Discovering an auricular semet in a kangaroo

Macropods ( vary greatly in the colouration of their ear pinnae, from plain ( and and to patterned ( and and

Kangaroos, defined as the five species of macropods with the largest bodies, are generally plain in colouration. However, their ear pinnae have ambivalent patterns.

In this Post, I try for the first time to classify these patterns in terms of the dichotomy between camouflage-colouration on one hand, and small-scale conspicuous colouration for social signalling on the other.

In all kangaroos, the earlashes (see are whitish, and noticeable at close quarters. However, at some distance the species vary between earlashes which could plausibly function as camouflage ( and those which, by virtue of dark emphasis, could plausibly function as an auricular semet (

Along similar lines, the back-of-ear of kangaroos, which is brought partly into view by turning the ears, is plain in certain species but differentiated into dark and pale in others ( and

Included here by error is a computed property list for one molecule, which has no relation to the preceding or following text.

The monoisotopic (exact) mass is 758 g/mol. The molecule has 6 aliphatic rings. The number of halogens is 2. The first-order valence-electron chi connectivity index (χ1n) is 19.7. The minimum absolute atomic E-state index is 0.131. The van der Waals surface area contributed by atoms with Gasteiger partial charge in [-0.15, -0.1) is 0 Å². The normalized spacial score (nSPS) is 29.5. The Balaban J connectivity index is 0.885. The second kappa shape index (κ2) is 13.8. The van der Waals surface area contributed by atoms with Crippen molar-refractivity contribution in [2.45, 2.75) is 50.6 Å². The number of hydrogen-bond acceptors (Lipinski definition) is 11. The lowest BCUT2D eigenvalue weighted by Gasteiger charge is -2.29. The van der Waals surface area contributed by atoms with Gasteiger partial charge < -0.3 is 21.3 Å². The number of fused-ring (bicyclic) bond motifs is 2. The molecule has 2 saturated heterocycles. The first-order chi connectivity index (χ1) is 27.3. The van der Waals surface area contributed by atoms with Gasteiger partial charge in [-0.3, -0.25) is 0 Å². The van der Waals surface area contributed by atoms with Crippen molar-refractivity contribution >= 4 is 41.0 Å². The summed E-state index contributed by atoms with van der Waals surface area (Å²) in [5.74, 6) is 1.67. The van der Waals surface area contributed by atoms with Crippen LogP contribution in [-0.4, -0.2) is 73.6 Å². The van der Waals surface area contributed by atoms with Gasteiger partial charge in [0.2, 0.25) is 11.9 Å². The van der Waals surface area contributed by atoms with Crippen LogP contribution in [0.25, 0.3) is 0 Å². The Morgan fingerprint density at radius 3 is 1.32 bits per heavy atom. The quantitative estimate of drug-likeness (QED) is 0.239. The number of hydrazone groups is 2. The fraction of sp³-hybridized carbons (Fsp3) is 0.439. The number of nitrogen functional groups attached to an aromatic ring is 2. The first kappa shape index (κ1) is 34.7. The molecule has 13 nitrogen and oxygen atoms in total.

Of the five species, only the western grey kangaroo (Macropus fuliginosus, combines relatively conspicuous earlashes with a relatively conspicuous back-of-ear. The pattern in this species is certainly conspicuous enough to qualify as an auricular semet: and and and and and

Presumably, the function of an auricular semet in the western grey kangaroo is to facilitate the monitoring of companions in this somewhat gregarious species. However, this raises a question for a future Post: why is it that the closely-related eastern grey kangaroo (Macropus giganteus) has a pattern probably too faint to qualify as an auricular semet?

Macropus giganteus

Macropus fuliginosus

Osphranter robustus

Osphranter antilopinus

Osphranter rufus

Publicado por milewski milewski, 13 de septiembre de 2021


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